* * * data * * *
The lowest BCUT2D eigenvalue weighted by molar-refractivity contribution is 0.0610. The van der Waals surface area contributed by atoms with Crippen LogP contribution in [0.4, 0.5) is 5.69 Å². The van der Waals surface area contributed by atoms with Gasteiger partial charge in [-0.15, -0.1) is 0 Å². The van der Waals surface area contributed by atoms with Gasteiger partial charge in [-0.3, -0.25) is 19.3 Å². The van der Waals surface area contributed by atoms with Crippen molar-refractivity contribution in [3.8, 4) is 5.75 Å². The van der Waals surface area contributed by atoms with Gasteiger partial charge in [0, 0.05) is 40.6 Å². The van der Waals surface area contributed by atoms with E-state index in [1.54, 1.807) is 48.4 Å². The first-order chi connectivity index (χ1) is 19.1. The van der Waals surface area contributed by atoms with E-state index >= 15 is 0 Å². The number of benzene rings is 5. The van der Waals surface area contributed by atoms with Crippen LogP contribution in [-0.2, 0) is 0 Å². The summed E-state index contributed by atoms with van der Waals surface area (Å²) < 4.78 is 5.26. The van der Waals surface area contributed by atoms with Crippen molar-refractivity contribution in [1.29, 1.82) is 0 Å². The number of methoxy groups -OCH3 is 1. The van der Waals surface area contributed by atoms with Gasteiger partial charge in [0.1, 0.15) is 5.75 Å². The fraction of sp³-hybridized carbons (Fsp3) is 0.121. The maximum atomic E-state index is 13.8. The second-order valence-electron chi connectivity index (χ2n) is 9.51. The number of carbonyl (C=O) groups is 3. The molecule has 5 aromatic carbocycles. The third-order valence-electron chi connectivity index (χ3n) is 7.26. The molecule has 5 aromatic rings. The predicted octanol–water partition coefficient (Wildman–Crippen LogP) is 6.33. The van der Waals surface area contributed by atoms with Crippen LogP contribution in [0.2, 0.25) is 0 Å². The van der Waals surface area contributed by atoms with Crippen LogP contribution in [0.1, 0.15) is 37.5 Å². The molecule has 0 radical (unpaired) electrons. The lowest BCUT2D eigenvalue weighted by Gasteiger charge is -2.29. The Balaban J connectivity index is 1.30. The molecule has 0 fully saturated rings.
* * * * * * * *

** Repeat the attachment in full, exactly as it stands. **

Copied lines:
The lowest BCUT2D eigenvalue weighted by molar-refractivity contribution is 0.0610. The van der Waals surface area contributed by atoms with Crippen LogP contribution in [0.4, 0.5) is 5.69 Å². The van der Waals surface area contributed by atoms with Gasteiger partial charge in [-0.15, -0.1) is 0 Å². The van der Waals surface area contributed by atoms with Gasteiger partial charge in [-0.3, -0.25) is 19.3 Å². The van der Waals surface area contributed by atoms with Crippen molar-refractivity contribution in [3.8, 4) is 5.75 Å². The van der Waals surface area contributed by atoms with Gasteiger partial charge in [0, 0.05) is 40.6 Å². The van der Waals surface area contributed by atoms with E-state index in [1.54, 1.807) is 48.4 Å². The first-order chi connectivity index (χ1) is 19.1. The van der Waals surface area contributed by atoms with E-state index >= 15 is 0 Å². The number of benzene rings is 5. The van der Waals surface area contributed by atoms with Crippen LogP contribution in [-0.2, 0) is 0 Å². The summed E-state index contributed by atoms with van der Waals surface area (Å²) < 4.78 is 5.26. The van der Waals surface area contributed by atoms with Crippen molar-refractivity contribution in [1.29, 1.82) is 0 Å². The number of methoxy groups -OCH3 is 1. The van der Waals surface area contributed by atoms with Gasteiger partial charge in [0.1, 0.15) is 5.75 Å². The fraction of sp³-hybridized carbons (Fsp3) is 0.121. The maximum atomic E-state index is 13.8. The second-order valence-electron chi connectivity index (χ2n) is 9.51. The number of carbonyl (C=O) groups is 3. The molecule has 5 aromatic carbocycles. The third-order valence-electron chi connectivity index (χ3n) is 7.26. The molecule has 5 aromatic rings. The predicted octanol–water partition coefficient (Wildman–Crippen LogP) is 6.33. The van der Waals surface area contributed by atoms with Crippen LogP contribution in [0.2, 0.25) is 0 Å². The van der Waals surface area contributed by atoms with Crippen LogP contribution in [0.1, 0.15) is 37.5 Å². The molecule has 0 radical (unpaired) electrons. The lowest BCUT2D eigenvalue weighted by Gasteiger charge is -2.29. The Balaban J connectivity index is 1.30. The molecule has 0 fully saturated rings.